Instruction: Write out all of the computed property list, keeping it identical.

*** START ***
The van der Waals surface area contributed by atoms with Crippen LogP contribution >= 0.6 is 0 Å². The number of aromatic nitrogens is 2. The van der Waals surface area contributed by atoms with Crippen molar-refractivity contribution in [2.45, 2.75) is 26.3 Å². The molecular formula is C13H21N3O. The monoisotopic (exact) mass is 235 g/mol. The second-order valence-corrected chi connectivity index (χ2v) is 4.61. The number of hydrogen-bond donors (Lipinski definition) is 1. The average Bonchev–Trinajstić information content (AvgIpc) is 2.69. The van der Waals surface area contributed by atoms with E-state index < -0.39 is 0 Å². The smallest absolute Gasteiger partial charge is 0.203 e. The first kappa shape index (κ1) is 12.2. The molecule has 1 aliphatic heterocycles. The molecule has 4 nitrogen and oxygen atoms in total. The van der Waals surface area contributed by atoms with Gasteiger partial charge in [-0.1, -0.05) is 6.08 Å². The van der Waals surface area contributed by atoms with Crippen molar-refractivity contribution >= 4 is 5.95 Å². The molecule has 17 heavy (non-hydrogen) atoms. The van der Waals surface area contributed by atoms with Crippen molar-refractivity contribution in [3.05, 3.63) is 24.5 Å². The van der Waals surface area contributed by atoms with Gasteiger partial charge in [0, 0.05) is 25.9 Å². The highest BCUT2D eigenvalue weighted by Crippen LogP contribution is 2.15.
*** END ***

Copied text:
The van der Waals surface area contributed by atoms with Crippen LogP contribution >= 0.6 is 0 Å². The number of aromatic nitrogens is 2. The van der Waals surface area contributed by atoms with Crippen molar-refractivity contribution in [2.45, 2.75) is 26.3 Å². The molecular formula is C13H21N3O. The monoisotopic (exact) mass is 235 g/mol. The second-order valence-corrected chi connectivity index (χ2v) is 4.61. The number of hydrogen-bond donors (Lipinski definition) is 1. The average Bonchev–Trinajstić information content (AvgIpc) is 2.69. The van der Waals surface area contributed by atoms with E-state index < -0.39 is 0 Å². The smallest absolute Gasteiger partial charge is 0.203 e. The first kappa shape index (κ1) is 12.2. The molecule has 1 aliphatic heterocycles. The molecule has 4 nitrogen and oxygen atoms in total. The van der Waals surface area contributed by atoms with Gasteiger partial charge in [-0.1, -0.05) is 6.08 Å². The van der Waals surface area contributed by atoms with Crippen molar-refractivity contribution >= 4 is 5.95 Å². The molecule has 17 heavy (non-hydrogen) atoms. The van der Waals surface area contributed by atoms with Crippen molar-refractivity contribution in [3.05, 3.63) is 24.5 Å². The van der Waals surface area contributed by atoms with Gasteiger partial charge in [0, 0.05) is 25.9 Å². The highest BCUT2D eigenvalue weighted by Crippen LogP contribution is 2.15.